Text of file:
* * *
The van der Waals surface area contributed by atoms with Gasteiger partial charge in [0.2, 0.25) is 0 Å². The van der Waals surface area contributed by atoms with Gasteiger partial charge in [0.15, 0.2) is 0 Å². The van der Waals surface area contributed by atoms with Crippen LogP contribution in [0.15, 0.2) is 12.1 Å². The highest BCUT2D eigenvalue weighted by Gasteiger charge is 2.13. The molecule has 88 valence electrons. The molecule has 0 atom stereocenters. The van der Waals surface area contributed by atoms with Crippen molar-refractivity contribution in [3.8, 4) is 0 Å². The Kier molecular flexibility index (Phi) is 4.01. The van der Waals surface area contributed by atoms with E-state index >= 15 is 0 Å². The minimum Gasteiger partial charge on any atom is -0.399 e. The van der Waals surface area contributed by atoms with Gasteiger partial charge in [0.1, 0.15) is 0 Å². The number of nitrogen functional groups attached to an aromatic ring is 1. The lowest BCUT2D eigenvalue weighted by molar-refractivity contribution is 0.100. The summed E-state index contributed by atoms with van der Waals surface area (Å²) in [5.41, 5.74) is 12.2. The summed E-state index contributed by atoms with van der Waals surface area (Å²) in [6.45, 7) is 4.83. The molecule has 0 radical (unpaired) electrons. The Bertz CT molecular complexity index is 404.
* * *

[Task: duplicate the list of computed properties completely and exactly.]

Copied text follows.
The van der Waals surface area contributed by atoms with Gasteiger partial charge in [0.2, 0.25) is 0 Å². The van der Waals surface area contributed by atoms with Gasteiger partial charge in [0.15, 0.2) is 0 Å². The van der Waals surface area contributed by atoms with Crippen LogP contribution in [0.15, 0.2) is 12.1 Å². The highest BCUT2D eigenvalue weighted by Gasteiger charge is 2.13. The molecule has 88 valence electrons. The molecule has 0 atom stereocenters. The van der Waals surface area contributed by atoms with Crippen molar-refractivity contribution in [3.8, 4) is 0 Å². The Kier molecular flexibility index (Phi) is 4.01. The van der Waals surface area contributed by atoms with E-state index >= 15 is 0 Å². The minimum Gasteiger partial charge on any atom is -0.399 e. The van der Waals surface area contributed by atoms with Gasteiger partial charge in [0.1, 0.15) is 0 Å². The number of nitrogen functional groups attached to an aromatic ring is 1. The lowest BCUT2D eigenvalue weighted by molar-refractivity contribution is 0.100. The summed E-state index contributed by atoms with van der Waals surface area (Å²) in [5.41, 5.74) is 12.2. The summed E-state index contributed by atoms with van der Waals surface area (Å²) in [6.45, 7) is 4.83. The molecule has 0 radical (unpaired) electrons. The Bertz CT molecular complexity index is 404.